Trying to improve digital literacy through education is not only about the students. Parents and other stakeholders should be involved as well. For instance, Monterey County Weekly reports how digital literacy should be inclusive and involve the entire community. The non-profit Loaves, Fishes & Computers has bilingual parent-child workshops over half-day periods that aim to make them more comfortable with computers. Some lessons for parents include learning how to use email and how to safeguard their child’s internet browsing activities. After the workshop, the event hosta a digital scavenger hunt, and families leave with their own Google Chromebook. Other ways to promote engagement include supporting an annual conference and educator showcase to promote digital leadership.

 

Teaching kids digital literacy in an interactive way

It’s never too early to start learning digital literacy. Thinking critically and identifying the role of media in our culture is important when it comes to being influenced by ideas you find online, especially during this formative period. Because of their shorter attention spans, sit-down lessons aren’t very effective. Instead, incorporate digital literacy into everyday activities such as cereal commercials, food wrappers, and toy packages for little kids and YouTube videos, viral memes from the internet, and ads for video games for older kids.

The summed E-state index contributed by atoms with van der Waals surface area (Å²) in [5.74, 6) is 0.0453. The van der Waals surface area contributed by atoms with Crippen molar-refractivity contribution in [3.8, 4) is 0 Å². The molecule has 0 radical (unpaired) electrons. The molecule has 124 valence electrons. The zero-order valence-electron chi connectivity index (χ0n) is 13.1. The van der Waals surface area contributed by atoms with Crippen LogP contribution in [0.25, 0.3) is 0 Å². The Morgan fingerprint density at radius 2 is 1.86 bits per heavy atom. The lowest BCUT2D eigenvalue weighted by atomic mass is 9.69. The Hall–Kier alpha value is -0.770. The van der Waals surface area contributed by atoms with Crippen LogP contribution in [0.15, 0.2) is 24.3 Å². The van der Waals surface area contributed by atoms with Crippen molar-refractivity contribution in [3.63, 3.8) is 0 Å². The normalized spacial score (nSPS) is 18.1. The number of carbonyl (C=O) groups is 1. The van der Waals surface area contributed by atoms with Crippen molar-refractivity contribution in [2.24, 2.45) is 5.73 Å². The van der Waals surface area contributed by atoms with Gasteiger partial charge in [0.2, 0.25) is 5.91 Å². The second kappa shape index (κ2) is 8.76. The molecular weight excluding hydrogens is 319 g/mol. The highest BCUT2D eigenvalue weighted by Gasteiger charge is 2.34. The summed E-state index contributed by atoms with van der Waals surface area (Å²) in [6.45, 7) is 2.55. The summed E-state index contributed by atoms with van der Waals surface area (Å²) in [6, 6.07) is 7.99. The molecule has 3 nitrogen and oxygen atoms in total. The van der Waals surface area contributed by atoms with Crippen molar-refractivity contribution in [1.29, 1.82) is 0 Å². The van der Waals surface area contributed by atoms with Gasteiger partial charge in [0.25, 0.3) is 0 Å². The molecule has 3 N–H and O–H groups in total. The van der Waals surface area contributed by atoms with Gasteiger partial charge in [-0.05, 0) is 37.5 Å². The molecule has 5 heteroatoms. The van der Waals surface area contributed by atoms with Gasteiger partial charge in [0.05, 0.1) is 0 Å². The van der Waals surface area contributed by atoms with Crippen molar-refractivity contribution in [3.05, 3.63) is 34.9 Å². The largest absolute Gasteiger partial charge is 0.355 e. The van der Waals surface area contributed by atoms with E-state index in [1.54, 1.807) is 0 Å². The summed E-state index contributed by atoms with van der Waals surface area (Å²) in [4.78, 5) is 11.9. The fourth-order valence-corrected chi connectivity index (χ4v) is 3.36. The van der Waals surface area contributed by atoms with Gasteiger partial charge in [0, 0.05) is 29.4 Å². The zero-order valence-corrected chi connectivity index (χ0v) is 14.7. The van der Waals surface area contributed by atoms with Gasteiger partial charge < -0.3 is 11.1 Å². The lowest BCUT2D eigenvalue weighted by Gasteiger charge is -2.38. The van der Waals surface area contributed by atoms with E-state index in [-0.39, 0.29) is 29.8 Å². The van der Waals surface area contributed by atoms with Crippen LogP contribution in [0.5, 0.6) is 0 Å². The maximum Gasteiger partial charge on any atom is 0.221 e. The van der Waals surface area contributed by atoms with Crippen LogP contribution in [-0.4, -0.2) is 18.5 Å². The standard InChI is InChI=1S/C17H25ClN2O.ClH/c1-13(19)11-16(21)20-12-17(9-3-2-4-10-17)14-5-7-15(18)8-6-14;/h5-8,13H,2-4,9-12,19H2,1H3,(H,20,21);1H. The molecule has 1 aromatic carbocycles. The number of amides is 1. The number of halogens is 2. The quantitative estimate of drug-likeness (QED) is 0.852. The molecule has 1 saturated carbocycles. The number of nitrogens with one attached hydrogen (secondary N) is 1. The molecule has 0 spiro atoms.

Getting kids to ask questions when they browse digital media

Often, it’s easy for kids to be misled by subtle suggestions when they access the internet. Along with keeping an eye on their browsing activity, help them ask questions to more clearly analyze what they’re seeing and reading:

Who created this? Was it to inform you of something that happened in the world (for example, a news story)? Was it to change your mind or behavior (an opinion essay or a how-to)? Is the information balanced with different views, or does it present only one side?

It’s easy to be swayed by biased media, but having a greater understanding of digital literacy can help them form their own opinions and be more critical of ideas.

Through these various methods, teaching digital literacy skills will provide individuals with the proper training and knowledge needed to equip themselves for future challenges. However, simply having access to digital technology isn’t enough for these skills to be strengthened. Often, fear accompanies periods of change, and certain people are afraid of using technology, failing to see how it can empower students.

That’s why having the ability to confidently critique and use tools related to digital media is vital in the world in which we live. To do this, school leaders need to open up dialogues related to the use of technology in education, so that parents, children, and other stakeholders have a platform to voice any questions and concerns related to digital literacy.

Insights By

Julia Trivett

Julia Trivett is a retired middle school educator, who now divides her time urban gardening and blogging. She's a passionate advocate of education and constantly looks to spread its importance in her written pieces.